My “swim or sink” journey

Just like any other studio members, my swimwear production was a heck of journey.

Here is my

Tale of the ” Swim or Sink”    LOL


My inspiration for swimwear was ‘sustainability’. Each garments was designed with elements that you see in daily clothes (such as hood and sleeves) to encourage people to wear it as daily wear too. The details of the swimwear was inspired by Maori’s indigenes clothes (straw skirts and sleeves) and tattoo (know as “Ta Moko”).

 Below is the design that I chose to produce.


I wanted to make it as simple as possible…. but who said ‘simple is easy’? No one… that right, NO ONE for a good reason … ha ha ha…

The fist step was to use boy-leg swimwear pattern and simply cut deep on the collar and back, and cut out the opening on each side of the hips (as you can see in the design above). Also, I straight away inserted the tattoo effect on the bodice by engraving rope between facing and lining fabric.

Tattoo effect come out fabulous! It came out much easier and neater look than I though J

BUT! The swimwear itself was a disaster….   

 Yah… it would be too good to be true if it came out at once lol.

 Here is the list of problem areas I had to work on:

 –         loose shoulder

–         loose around armhole

–         no support on bust (in other words, too “sexy” lol)

–         too tight on crotch


So, I did…

–         cut 4cm off the shoulder

–         add 2cm across front neck line

–         move shoulder line 3cm toward the neck

–         add 1cm on crotch

–         move side line 2cm toward the back


And here is the problems that was solved

–         shoulder

–         armhole

–         bust area


Pretty good!!



here is the new problem arise

problem back2




 Possible cause were

 –         elastic around the back collar is too tight

–         too low cut

–         the back bodice is too short

  Now, this problem on the back was a real pain….

 I tried to add few centimeters on the back, rise the cut on the back, change elastic, add dart on the center back, made variation after variation of the garments ( I think I made at least four of them)…..






Really felt like crying… lol


And when I was about to give up, the advise I did expected

“Why don’t you use the second pattern (the pattern with the most modest change) and just rise the cut of back”


 My honest though:

‘Well…. if this goes right it would mean that all the time I spent on other samples would be wasted…but…. better than been stuck.’




Seventh heaven!

I seriously though I wouldn’t make it this time



I started to make the new garments out of wool fabric.


And …..

back to start2

Seventh hell…

Oh….. My…………………

I used the same pattern as the good sample, paid extra attention to not stretch the fabric when I was sawing, and yet….


Love of whoever it is….. why……


Took me two days to recover from the damage….

I didn’t have enough fabric to remake, didn’t know what was wrong and I seriously panic!

 I’m not good with flat pattern so I didn’t want to touch it anymore.

So I though

‘Well, it can get worst than this. I will pick one mannequin and I’m gonna fix these problems on it.’


And here is what I did


 –         took further 4.5 cm from shoulder

–         took further 4 cm from front bodice

–         add bridge to support bust area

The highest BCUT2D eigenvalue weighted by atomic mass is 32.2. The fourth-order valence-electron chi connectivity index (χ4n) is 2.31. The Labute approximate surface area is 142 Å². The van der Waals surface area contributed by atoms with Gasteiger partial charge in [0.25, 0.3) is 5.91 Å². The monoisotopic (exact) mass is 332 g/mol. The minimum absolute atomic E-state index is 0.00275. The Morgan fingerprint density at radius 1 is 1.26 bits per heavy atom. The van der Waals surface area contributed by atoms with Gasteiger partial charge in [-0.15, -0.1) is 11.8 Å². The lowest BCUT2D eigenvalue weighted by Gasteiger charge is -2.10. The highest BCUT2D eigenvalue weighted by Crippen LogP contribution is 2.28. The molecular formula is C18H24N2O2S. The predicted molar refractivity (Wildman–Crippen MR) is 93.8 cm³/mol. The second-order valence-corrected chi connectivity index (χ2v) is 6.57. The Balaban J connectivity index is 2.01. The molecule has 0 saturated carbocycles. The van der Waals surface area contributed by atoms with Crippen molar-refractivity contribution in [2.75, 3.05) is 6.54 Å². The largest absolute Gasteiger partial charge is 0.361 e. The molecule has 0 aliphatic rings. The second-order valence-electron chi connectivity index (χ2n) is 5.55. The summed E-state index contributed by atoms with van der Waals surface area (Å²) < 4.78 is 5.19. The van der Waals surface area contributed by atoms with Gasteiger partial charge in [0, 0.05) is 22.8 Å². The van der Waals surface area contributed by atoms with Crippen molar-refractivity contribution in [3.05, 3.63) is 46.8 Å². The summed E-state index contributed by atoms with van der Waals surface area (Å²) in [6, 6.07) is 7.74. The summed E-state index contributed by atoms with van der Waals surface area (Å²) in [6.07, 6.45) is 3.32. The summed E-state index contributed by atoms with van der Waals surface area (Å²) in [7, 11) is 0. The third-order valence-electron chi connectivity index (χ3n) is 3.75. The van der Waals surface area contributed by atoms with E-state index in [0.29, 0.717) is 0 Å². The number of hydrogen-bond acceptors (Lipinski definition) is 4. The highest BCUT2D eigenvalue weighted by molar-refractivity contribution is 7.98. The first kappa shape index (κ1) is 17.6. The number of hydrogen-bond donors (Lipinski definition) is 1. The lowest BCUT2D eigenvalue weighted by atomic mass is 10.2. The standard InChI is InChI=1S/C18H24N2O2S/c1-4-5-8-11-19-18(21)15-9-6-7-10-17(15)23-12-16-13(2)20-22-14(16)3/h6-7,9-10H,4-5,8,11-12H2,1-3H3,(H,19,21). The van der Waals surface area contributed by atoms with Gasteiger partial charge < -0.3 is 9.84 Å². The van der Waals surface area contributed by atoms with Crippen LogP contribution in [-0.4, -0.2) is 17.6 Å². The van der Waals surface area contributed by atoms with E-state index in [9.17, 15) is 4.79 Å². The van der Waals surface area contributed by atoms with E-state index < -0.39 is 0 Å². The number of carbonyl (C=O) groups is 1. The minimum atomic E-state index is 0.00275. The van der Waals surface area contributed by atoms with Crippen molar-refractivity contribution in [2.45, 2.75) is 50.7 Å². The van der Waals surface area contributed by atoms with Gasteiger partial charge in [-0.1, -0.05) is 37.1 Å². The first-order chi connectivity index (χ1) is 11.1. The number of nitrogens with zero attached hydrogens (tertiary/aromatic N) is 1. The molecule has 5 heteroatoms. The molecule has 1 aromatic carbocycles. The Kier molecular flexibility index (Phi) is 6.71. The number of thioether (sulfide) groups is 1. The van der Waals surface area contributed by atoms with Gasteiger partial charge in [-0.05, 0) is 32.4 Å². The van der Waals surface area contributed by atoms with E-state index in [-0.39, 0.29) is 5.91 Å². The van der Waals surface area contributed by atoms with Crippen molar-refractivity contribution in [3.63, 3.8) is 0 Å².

–         re-elasticated the collar


And who knew! It worked!


 The next, and hopefully the last, thing I had to make was the giant hood.

I started to look at a pattern making book to make the hood. But no matter how I saw it, I couldn’t make the pattern from the flat paper. So I made the hood on the mannequin. I felt like I proved to myself that I’m better designing clothes from the mannequin. I think I had a rather strong perception that the garment should be made on flat pattern. But now that I think of it, it’s quite a silly misunderstanding.

 ‘You learn something new everyday’ LOL.


Anyhow, the hood that came out was so funny….  

gigant tooth It looked like a giant tooth! lol

 I used this hood as a base to make actual hood made out of cords.I didn’t really want to make it looking too geometric, so I drew guidelines however I wanted without ruler. After that, I laid cords on top of the guidelines and stitched together.

 Once I attached the hood, the swimwear was done!



 Come out looking like this 🙂


 There’re only few changes:

–         tattoo on both sides

–         bridges across bust area

–         round cut on the front neck, instead of sharp “V”


If I could change any other thing, I might try to insert elastic in the cords of the hood because it didn’t come out as straight as I wanted.


I’m sorry that I have no photographs at this stage. I did take few photos along the process but the transmitting cord for my camera snapped while I was carrying it around, so I don’t have access to the photos. And I don’t have final garment with me to take new photos because I already submitted it. I guess I had a little short in luck for this project, ha ha ha. I putted my transmitting cord to fix so hopefully I can get some photos in few days…

I hope my illustrations made a little bit more interesting and easier to understand the process for you.


Anyway, that it! Thank you for reading this far!


One response to “My “swim or sink” journey

  1. Interesting, I was surfing the net, searching for a topic for my toastmaster club, and bumped into your blog. Any chance that you could show a photo of the real dress? That’ll be interesting..

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